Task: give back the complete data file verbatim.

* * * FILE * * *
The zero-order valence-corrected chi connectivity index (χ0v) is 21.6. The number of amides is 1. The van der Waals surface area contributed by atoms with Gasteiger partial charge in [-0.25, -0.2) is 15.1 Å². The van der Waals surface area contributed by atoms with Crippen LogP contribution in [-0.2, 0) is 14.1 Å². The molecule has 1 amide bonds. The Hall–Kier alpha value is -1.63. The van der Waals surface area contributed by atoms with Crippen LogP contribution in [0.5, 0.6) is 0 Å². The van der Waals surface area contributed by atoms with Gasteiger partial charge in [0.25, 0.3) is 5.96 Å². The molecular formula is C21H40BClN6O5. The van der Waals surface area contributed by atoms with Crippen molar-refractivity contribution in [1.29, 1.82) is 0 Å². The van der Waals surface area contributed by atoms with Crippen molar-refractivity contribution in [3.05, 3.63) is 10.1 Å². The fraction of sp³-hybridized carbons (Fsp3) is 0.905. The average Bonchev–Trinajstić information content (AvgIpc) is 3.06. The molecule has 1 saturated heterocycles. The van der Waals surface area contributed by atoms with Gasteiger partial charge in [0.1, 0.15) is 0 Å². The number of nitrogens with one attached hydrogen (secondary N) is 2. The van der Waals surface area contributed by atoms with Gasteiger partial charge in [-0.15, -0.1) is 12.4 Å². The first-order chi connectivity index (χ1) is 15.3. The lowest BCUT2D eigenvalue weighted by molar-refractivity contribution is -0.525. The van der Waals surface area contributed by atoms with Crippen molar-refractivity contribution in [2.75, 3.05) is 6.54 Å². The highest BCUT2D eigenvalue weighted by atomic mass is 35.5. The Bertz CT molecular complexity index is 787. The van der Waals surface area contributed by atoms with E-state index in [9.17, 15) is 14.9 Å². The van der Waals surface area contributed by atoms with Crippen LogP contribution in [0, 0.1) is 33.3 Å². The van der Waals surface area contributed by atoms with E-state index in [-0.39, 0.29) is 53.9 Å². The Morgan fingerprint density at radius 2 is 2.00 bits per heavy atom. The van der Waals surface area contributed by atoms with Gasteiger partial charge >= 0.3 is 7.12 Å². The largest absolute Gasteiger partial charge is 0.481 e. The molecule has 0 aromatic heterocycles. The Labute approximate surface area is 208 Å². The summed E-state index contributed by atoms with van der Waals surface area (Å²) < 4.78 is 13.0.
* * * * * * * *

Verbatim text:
The zero-order valence-corrected chi connectivity index (χ0v) is 21.6. The number of amides is 1. The van der Waals surface area contributed by atoms with Gasteiger partial charge in [-0.25, -0.2) is 15.1 Å². The van der Waals surface area contributed by atoms with Crippen LogP contribution in [-0.2, 0) is 14.1 Å². The molecule has 1 amide bonds. The Hall–Kier alpha value is -1.63. The van der Waals surface area contributed by atoms with Crippen LogP contribution in [0.5, 0.6) is 0 Å². The van der Waals surface area contributed by atoms with Gasteiger partial charge in [0.25, 0.3) is 5.96 Å². The molecular formula is C21H40BClN6O5. The van der Waals surface area contributed by atoms with Crippen molar-refractivity contribution in [1.29, 1.82) is 0 Å². The van der Waals surface area contributed by atoms with Crippen molar-refractivity contribution in [3.05, 3.63) is 10.1 Å². The fraction of sp³-hybridized carbons (Fsp3) is 0.905. The average Bonchev–Trinajstić information content (AvgIpc) is 3.06. The molecule has 1 saturated heterocycles. The van der Waals surface area contributed by atoms with Gasteiger partial charge in [0.1, 0.15) is 0 Å². The number of nitrogens with one attached hydrogen (secondary N) is 2. The van der Waals surface area contributed by atoms with Gasteiger partial charge in [-0.15, -0.1) is 12.4 Å². The first-order chi connectivity index (χ1) is 15.3. The lowest BCUT2D eigenvalue weighted by molar-refractivity contribution is -0.525. The van der Waals surface area contributed by atoms with Crippen molar-refractivity contribution in [2.75, 3.05) is 6.54 Å². The highest BCUT2D eigenvalue weighted by atomic mass is 35.5. The Bertz CT molecular complexity index is 787. The van der Waals surface area contributed by atoms with E-state index in [9.17, 15) is 14.9 Å². The van der Waals surface area contributed by atoms with Crippen LogP contribution in [0, 0.1) is 33.3 Å². The van der Waals surface area contributed by atoms with E-state index in [-0.39, 0.29) is 53.9 Å². The Morgan fingerprint density at radius 2 is 2.00 bits per heavy atom. The van der Waals surface area contributed by atoms with Gasteiger partial charge >= 0.3 is 7.12 Å². The largest absolute Gasteiger partial charge is 0.481 e. The molecule has 0 aromatic heterocycles. The Labute approximate surface area is 208 Å². The summed E-state index contributed by atoms with van der Waals surface area (Å²) < 4.78 is 13.0.